To fill the nail holes I used a crayon nail filler.  With this all you do is color over the hole and it fills up, however, it will leave marks on the wood around the hole. My husband taught me a great way to get this off.  All you need to do is put a bit of WD40 on a cloth and wipe over the colored area and it comes right off.

Once all the screw and nail holes were filled I started varnishing the table.  I just used some clear wood varnish I found in the shop, but you could use any color varnish you like.

I just used a paint brush and did 3 coats of varnish all over the entire tabletop and base. In between coats I let the varnish completely dry and then lightly sanded the top. I used a sanding sponge for this so I could be really gentle. This light sanding takes out the gains of wood that raise up when varnished. 


And then it was done!  I moved it into my sister’s house and love how it looks in her dining area. This table is my favorite thing I have built so far and I am so happy with how it turned out.  

I looked up other hardwood farmhouse tables online and to buy this it would have cost hundreds and I was able to build it for only 5 dollars!  And you could too, if you are resourceful and find forgotten wood that is just waiting for you to make it into something special.

I hope this table build description helps you if you try to make your own. Happy building!




  1. Mona Brown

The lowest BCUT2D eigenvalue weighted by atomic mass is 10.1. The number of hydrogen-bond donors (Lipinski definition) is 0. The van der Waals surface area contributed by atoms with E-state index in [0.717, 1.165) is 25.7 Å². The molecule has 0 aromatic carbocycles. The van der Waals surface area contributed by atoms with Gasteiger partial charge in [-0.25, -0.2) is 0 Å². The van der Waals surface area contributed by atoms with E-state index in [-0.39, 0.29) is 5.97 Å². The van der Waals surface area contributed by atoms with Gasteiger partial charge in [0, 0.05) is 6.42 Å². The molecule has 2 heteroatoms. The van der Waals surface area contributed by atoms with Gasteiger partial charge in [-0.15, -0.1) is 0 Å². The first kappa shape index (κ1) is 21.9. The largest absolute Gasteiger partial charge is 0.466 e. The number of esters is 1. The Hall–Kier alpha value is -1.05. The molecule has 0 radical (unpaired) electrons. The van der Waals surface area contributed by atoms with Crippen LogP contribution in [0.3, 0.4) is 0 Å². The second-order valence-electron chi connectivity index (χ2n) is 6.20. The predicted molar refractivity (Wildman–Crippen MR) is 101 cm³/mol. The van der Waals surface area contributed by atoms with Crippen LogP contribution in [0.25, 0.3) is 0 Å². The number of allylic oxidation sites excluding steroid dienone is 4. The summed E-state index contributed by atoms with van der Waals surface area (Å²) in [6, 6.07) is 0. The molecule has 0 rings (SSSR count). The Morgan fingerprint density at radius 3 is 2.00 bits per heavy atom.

Well done Maggie.
    My only confusion is in the step one third paragraph there is reference to APPLE SAUCE. I just thought you would like to know this so you could delete it from your direction. I think it must be a typo.
    This table looks beautiful,you must feel so proud.
    I sent your blog address to my friend in Australia she requested it. So proud of you. Happy creating.

    • Maggie

      Thanks for letting me know Mona, I used my apple sauce post as a template for writing this one and I forgot to take that line out. Thanks so much for letting me know so I could fix it, and thank you for telling your friend about the blog 🙂

  2. Patty Sypher-Earle

    Beautiful table. Your sister must love it! You are so talented.

    • Maggie

      Thanks so much Patty!


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Hey, I’m Maggie. I hope you will join me and my family in getting back to the land.  Here you will learn about making things yourself, cooking homegrown food, and beginning a homesteading journey.